Hemmed between the links of Craigielaw and the broad sands of Aberlady Bay, Kilspindieís property is shaped like a blunt peninsula. By the early 1880s the owner of Luffness Links expressed concern over the number of golfers covering the links. Luffness members knew this was the beginning of the end and a breakaway faction started playing over a course designed by Old Tom Morris adjacent (east) to the original design. After much failed negotiation over many years to secure a lease, the remaining Luffness members moved to the Craigielaw Links in 1898. A year later, the club changed its name to Kilspindie. Presumably the club was named after the ruined castle of the same name which is on the left side of the entrance road, just shy of the Cragielaw property. Nearby, Duck's Inn was formerly known as Kilspindie House, perhaps this is the source of the name. This magical 70 acres of golf was fashioned by AM Ross Jr and Ben Sayers. Willie Park Jr made some changes in 1908-09. Among the changes was the creation of the short opening hole and the 8th green moved closer to the water. Some 20 years later Braid was called in mainly to add bunkers and lengthen a few holes with extended tees. It is interesting to note that from day one the club welcomed societies as a way to subsidize operation costs of the course and house and that by 1925 there were over 6000 visitor rounds per year!
Aberlady GC was formed in 1912 as an artisan club which plays over Kilspindie. Membership used to be restricted to 30 men living in Aberlady and any Kilspindie members living in Aberlady...this may still be the case. Uniquely, there remain two stone structures on the course, Target on the 4th
and Magazine on the 12th
. Through the 1st
World War, the course was used as a rifle range. Notices of when the range was open were posted and golfers were forced to turn back at the 3rd
On a personal note, it is interesting that when Tantallon GC in North Berwick drafted their "Rules and Regulations" in 1896 they appointed five Luffness members. The connection runs deeper, as the man who suggested the club purchase what became the Tantallon Clubhouse, was a Luffness member, one JW MacCaul. AM Ross, the owner of the property was also a Luffness member!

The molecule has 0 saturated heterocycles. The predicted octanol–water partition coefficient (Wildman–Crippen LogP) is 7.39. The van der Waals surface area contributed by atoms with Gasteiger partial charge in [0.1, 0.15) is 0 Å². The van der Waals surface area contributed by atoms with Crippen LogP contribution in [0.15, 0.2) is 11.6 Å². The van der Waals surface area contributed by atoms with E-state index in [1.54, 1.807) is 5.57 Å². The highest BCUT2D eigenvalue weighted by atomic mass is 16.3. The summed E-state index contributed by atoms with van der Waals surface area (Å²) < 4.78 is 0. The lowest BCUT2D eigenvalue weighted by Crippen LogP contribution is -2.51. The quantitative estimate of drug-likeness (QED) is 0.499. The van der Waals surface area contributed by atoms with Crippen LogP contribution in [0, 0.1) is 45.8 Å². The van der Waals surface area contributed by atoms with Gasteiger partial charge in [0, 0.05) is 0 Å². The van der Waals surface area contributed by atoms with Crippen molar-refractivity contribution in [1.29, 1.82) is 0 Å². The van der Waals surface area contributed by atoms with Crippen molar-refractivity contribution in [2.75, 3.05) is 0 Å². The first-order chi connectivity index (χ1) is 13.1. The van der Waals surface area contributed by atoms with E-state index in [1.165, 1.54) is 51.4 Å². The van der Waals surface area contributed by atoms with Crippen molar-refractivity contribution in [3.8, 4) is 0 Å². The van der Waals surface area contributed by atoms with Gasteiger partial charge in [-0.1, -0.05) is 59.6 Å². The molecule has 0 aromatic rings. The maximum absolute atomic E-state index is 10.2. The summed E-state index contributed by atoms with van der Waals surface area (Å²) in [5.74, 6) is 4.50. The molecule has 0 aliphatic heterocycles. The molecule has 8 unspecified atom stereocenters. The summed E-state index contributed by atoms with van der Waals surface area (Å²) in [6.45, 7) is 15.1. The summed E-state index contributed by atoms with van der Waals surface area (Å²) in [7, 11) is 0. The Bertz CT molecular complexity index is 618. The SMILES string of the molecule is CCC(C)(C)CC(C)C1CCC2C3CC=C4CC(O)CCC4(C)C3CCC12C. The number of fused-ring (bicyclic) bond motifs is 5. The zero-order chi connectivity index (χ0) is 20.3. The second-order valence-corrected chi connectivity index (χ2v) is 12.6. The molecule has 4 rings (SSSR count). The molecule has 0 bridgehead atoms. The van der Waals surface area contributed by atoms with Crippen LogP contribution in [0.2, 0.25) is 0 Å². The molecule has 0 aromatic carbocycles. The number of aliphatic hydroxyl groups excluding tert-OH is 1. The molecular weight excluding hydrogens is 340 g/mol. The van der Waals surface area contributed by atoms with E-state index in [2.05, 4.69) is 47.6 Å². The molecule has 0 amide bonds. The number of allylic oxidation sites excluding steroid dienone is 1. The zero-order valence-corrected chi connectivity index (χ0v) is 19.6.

Substantial changes to Kilspindie have taken place. For instance, the 2nd used to be the opening hole. However, I suspect the course probably feels essentially the same as it was over 100 years ago, with one major difference, there would have been unruly sand about the course which over time has been tamed. Kilspindie will remain an interesting study in architecture. You see, there is nay room to expand and today the course tips out at just over 5500 yards (daily tees are 5100 yards). An essential aspect of the design is the short two-shotter; there are eight in total which are less than 300 yards in length. Among this selection there are some fine holes which include 4, 6 & 17-18. It isnít too difficult to find oneself out of position despite the relatively wide fairways. Needless to say, Kilspindie does need a bit of wind and hopefully firm ground to straighten its spine. I would have thought this isnít an unusual occurrence! There is only one place to hide from the wind and that is on the curious 9th
with its tee tucked in trees. The hole is currently being altered a bit to force golfers left due to the housing estate. In the not too distant future there will be trees blocking the view and providing safety for the nearby homes.
Kilspindie has an unusual par 3 opener. With the tee tucked between the very new proshop and house, the golfer is taken immediately to the Bay with a view of the vast sands, various hills of Fife and bathing seals.
We could see the haar lingering over the sands, but we didn't reckon on being shrouded in the cold mist so quickly; the tee shot on the par 5 second.
Kilspindie is short enough to play in less than three hours, but it seems rather shortsighted not to take time to smell the sea air and enjoy what nature has provided. Facing the bench toward the sea is a lovely touch.
One of Kilspindie's best holes, the blind drive looks like this.
Today the hole was a bit timid due to a contrary wind, but one can easily imagine the difficulties involved on normal days.
The haar threatened to return for several holes.
Perhaps the best hole on the course, the 4th continues the westerly route along the coast. Just shy of the golfers is a large hollow which used to be a bunker! Keeping perilously close to the beach provides the best line of approach, but it does take some fortitude.
Astute golfers coming in from the right will use the sunken approach shy of the green as a feeder.
Thanks to Alex Herd dropping the land behind the green in 1930, one cannot go much past the green before becoming better acquainted with the seals.
More to follow.